Allcock was named an Evan Pugh Professor in 1985, the highest honor Penn State bestows on its faculty members. With degrees from the University of London, he held two postdoctoral posts, at Purdue and at the National Research Council of Canada in Ottawa, before spending five years in industry and then joining the faculty at Penn State in 1966. Born and educated in England, he retains a distinct British accent and a formal style of speech.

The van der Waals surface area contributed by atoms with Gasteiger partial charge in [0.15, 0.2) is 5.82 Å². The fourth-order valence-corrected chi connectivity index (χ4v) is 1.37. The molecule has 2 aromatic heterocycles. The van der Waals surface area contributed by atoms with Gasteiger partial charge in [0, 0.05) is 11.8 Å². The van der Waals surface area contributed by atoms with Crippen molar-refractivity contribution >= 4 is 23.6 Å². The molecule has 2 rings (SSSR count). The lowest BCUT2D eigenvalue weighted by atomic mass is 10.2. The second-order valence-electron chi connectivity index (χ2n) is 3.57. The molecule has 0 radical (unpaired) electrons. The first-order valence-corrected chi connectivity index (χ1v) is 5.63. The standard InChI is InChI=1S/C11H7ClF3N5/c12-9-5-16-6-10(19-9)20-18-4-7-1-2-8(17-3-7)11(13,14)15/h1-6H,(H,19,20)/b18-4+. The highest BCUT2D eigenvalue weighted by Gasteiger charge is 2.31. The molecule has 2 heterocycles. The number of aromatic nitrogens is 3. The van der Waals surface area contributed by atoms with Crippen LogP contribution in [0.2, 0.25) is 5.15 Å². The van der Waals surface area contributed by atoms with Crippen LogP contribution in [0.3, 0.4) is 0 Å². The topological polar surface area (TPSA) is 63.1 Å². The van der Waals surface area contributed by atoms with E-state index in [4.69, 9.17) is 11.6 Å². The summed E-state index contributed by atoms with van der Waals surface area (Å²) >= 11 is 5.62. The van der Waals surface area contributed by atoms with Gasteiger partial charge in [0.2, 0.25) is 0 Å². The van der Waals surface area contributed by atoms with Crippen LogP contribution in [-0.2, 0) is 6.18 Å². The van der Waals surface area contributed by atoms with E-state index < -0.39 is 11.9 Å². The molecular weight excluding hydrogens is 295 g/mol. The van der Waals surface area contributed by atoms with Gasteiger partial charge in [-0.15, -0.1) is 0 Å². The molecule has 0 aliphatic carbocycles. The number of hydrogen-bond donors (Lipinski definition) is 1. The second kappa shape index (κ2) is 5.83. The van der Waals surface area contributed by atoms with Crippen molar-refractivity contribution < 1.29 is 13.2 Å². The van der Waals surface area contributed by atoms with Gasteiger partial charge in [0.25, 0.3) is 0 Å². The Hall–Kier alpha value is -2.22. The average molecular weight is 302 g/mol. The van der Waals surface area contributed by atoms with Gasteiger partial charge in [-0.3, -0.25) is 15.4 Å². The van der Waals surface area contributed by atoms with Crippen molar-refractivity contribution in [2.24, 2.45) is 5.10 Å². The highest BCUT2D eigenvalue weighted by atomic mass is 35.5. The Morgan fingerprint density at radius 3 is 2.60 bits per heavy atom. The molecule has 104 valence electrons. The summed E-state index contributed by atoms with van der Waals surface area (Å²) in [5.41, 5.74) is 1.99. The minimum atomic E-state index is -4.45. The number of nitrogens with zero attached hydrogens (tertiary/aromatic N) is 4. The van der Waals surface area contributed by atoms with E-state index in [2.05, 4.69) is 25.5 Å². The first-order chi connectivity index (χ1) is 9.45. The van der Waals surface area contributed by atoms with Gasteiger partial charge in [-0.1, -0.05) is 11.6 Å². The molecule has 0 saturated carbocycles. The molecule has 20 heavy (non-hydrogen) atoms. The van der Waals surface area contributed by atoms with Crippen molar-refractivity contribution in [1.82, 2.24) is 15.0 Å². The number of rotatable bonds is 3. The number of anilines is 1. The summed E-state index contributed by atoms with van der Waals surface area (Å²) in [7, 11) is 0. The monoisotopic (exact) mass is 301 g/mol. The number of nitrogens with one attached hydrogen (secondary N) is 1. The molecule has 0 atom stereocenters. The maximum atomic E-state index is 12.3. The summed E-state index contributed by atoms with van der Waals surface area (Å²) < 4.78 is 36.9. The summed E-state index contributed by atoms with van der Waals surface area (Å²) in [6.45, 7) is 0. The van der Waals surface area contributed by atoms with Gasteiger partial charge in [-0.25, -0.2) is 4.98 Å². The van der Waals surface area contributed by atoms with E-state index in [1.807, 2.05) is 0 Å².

Polyphosphazenes - A Breakthrough in Hybrid Materials
As important as the classical petrochemical organic polymers have been over the last century, they also have a number of limitations. These include instability at high temperatures and under high radiation conditions such as ultraviolet light, x-rays, and gamma rays; poor electrical conductivity; and relatively short life compared to inorganic materials. To overcome these shortcomings, Allcock pioneered a new branch of polymers called polyphosphazenes, which he co-discovered in the mid- 1960s with his former student Robert Kugel, and which his group has been expanding and developing ever since.